'It is a principle not by any means to be whittled down that the subject's recourse to Her Majesty's Courts for determination of his rights is not to be excluded except by clear words.';
33. Our brother Mitter added that the extreme proposition in Raleigh Investment Co.'s case  L.R. 74 IndAp 50 had not found favour with this Court. Our learned brother observed :
'This Court was not prepared to accept the dictum in the judgment (Raleigh Investment Co.) to the effect that even the constitutional validity of the taxing provisions would have to be challenged by adopting the procedure prescribed by the Income-tax Act - See Firm of Illuri Subbayya Chetty and Sons v. State of Andhra Pradesh : 50ITR93(SC) .'
34. The position was rather strengthened in K. S. Venkataraman & Co. v. State of Madras : 60ITR112(SC) . The question then was whether a suit was not maintainable under s. 18-A of the Madras General Sales Tax Act 1939 (corresponding to s. 67 of the Indian Income-tax Act 1922). The suit followed the decision of this Court in Gannon Dunkerley and Co. v. State of Madras : 1SCR379 in which 'works contracts' of an indivisible nature were held not to fall within the taxing provisions of the Madras General Sales Tax Act, 1939. Section 18-A was pleaded as a bar. It was held that since the provisions of the Madras General Sales Tax Act, 1939 were declared ultra vires in their application to 'indivisible works contracts' the action of the authorities was outside the said Act and not under the Act for the purposes of s. 18-A. The suit was held not barred. Subbarao, J. (as he then was) speaking for the majority distinguished both the Raleigh Investment Co.'s case  L.R. 74 IndAp 50 and the Commissioner of I. T. Punjab, North West Frontier & Delhi Provinces, Lahore v. Tribune Trust, Lahore  L.R. 74 IndAp 306 on the ground that no question of the vires of the law was raised in them. Referring of Raja Bahadur Kamakshya Narain Singh of Ramgarh v. C.I.T.  F.C.R. 130 and State of Tripura v. The Province of East Bengal : 19ITR132(SC) , Subbarao J. pointed out that the suit was held maintainable in the latter and there was nothing in the former to support the contention that the question of ultra vires of a statutory provision could be canvassed only through the machinery provided under the statute. Referring next to the case of Firm of Illuri Subbayya Chetty and Sons case : 50ITR93(SC) the learned Judge said that the question whether s. 18-A of the Madras General Sales Tax Act, 1939 could apply where a particular provision of the Sales Tax Act was ultra vires was left open (see p. 243). The learned Judge next quoted the opinion of the majority in Bharat Kala Bhandar Ltd. v. M. C. Dhamangaon : 59ITR73(SC) to the following effect :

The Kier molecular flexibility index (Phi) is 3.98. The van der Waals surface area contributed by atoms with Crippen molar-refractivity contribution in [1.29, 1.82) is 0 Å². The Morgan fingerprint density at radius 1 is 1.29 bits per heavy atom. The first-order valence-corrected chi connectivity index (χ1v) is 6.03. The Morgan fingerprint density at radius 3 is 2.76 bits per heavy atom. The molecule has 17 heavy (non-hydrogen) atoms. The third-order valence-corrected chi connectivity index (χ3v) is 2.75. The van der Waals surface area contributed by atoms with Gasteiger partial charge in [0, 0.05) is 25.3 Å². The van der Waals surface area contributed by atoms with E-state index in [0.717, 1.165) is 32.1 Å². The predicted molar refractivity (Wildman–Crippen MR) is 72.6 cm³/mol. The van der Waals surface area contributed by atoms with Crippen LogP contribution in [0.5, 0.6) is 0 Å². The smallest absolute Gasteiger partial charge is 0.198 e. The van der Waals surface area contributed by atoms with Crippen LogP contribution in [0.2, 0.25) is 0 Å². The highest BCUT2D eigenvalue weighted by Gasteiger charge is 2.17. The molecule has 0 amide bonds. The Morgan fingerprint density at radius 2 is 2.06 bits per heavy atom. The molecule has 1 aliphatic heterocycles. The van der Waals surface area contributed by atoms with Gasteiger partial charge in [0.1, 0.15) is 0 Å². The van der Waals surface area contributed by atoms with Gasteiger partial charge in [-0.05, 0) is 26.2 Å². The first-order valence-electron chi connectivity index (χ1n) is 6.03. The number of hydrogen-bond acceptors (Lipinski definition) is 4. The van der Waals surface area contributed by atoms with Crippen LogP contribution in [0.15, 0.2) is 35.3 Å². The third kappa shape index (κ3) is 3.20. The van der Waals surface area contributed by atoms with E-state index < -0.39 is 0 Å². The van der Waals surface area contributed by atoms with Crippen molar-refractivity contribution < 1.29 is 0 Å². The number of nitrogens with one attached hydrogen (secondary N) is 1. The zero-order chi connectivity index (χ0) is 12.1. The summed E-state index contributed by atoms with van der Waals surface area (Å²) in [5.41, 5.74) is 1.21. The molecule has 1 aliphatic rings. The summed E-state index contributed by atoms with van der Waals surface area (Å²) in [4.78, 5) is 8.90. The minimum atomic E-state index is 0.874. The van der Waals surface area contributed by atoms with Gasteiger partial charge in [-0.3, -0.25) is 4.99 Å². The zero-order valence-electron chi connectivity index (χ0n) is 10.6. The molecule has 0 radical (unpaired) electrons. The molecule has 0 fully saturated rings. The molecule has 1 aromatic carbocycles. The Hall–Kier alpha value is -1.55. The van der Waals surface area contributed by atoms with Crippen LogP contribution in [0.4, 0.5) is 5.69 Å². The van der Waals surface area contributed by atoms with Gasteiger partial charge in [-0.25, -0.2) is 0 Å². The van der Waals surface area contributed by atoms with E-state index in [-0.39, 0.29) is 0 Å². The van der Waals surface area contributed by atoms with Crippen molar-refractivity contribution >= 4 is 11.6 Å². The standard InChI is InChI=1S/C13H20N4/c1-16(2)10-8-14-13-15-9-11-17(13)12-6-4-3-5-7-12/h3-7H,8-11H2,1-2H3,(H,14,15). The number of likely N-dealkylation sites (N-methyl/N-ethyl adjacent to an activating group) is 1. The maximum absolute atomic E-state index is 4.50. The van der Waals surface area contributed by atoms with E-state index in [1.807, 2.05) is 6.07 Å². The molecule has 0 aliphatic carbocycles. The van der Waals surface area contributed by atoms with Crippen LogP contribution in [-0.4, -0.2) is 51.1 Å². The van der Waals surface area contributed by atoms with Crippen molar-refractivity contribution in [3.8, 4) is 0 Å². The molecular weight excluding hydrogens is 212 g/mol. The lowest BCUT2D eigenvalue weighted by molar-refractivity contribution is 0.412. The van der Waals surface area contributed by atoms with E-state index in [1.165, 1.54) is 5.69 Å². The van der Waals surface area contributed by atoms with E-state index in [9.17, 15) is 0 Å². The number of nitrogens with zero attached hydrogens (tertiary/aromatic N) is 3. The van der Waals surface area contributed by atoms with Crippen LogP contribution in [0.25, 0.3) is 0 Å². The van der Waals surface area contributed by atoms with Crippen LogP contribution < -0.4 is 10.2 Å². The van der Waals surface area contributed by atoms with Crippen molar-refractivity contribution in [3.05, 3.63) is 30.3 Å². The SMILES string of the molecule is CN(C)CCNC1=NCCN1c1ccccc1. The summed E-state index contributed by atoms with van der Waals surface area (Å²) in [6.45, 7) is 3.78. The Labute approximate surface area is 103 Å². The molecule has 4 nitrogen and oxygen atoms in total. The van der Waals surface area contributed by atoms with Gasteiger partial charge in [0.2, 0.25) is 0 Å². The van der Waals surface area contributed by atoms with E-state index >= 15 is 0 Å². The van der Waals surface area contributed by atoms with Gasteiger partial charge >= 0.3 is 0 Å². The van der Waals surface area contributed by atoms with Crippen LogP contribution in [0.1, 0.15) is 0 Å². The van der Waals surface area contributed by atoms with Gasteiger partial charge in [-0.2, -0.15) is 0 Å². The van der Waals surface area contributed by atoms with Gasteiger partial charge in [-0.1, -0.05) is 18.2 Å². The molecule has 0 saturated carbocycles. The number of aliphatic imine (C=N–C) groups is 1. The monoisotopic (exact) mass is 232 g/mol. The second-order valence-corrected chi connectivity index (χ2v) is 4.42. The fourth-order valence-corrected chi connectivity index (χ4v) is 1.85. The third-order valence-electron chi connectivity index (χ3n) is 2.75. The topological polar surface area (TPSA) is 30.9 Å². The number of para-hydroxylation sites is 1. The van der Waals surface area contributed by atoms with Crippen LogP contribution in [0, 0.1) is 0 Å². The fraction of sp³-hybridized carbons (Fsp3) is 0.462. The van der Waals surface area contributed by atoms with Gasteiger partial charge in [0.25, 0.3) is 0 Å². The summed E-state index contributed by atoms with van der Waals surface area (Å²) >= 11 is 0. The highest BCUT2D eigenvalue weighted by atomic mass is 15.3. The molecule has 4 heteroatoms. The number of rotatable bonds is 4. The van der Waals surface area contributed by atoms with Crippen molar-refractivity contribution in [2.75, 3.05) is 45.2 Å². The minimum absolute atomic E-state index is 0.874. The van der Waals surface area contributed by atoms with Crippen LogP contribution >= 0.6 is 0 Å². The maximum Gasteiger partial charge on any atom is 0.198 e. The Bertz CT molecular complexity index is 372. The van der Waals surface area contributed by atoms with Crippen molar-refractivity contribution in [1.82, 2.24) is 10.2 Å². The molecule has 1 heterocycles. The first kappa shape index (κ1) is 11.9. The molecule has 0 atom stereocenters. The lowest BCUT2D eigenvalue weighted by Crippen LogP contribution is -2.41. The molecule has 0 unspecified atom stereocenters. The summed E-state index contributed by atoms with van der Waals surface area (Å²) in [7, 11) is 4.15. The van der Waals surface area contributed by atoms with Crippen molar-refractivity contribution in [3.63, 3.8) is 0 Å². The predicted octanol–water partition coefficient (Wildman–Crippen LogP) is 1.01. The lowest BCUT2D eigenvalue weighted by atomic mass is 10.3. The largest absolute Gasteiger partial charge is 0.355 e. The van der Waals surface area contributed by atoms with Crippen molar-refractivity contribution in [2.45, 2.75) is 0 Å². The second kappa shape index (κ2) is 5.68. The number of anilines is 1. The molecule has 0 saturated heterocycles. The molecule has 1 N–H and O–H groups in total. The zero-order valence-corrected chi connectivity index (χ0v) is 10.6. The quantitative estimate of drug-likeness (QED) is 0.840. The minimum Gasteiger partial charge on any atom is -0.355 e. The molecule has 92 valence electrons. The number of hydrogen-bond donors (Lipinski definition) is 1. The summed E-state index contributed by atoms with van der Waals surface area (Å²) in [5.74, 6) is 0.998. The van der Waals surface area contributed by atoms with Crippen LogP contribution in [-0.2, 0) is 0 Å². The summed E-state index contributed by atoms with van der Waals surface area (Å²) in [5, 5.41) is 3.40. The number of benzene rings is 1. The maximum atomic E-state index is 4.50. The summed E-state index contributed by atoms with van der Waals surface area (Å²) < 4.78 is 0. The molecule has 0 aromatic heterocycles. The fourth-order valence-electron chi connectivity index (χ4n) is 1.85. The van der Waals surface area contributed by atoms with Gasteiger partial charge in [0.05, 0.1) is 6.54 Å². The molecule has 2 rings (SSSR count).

'But with respect, we find it difficult to appreciate how taking into account an ultra vires provision which in law must be regarded as not being a part of the Act at all, will make the assessment as one 'under the Act'. No doubt the power to make an assessment was conferred by the Act and, therefore, making an assessment would be within the jurisdiction of the assessing authority. But the jurisdiction can be exercised only according, as well as with reference, to the valid provisions of the Act. When, however, the authority travels beyond the valid provisions it must be regarded as acting in excess of its jurisdiction. To give too wide a construction to the expression 'under the Act' may lead to the serious consequence of attributing to the legislature which owes its existence itself to the Constitution, the intention of affording protection to unconstitutional activities by limiting challenge to them only by resort to the special machinery provided by it in place of the normal remedies available under the Code of Civil Procedure, that is, to a machinery which cannot be as efficacious as the one provided by the general law. Such a construction might necessitate the consideration of the very constitutionality of the provision which contains this expression. This aspect of the matter does not appear to have been considered in Raleigh Investment Co.'s case.'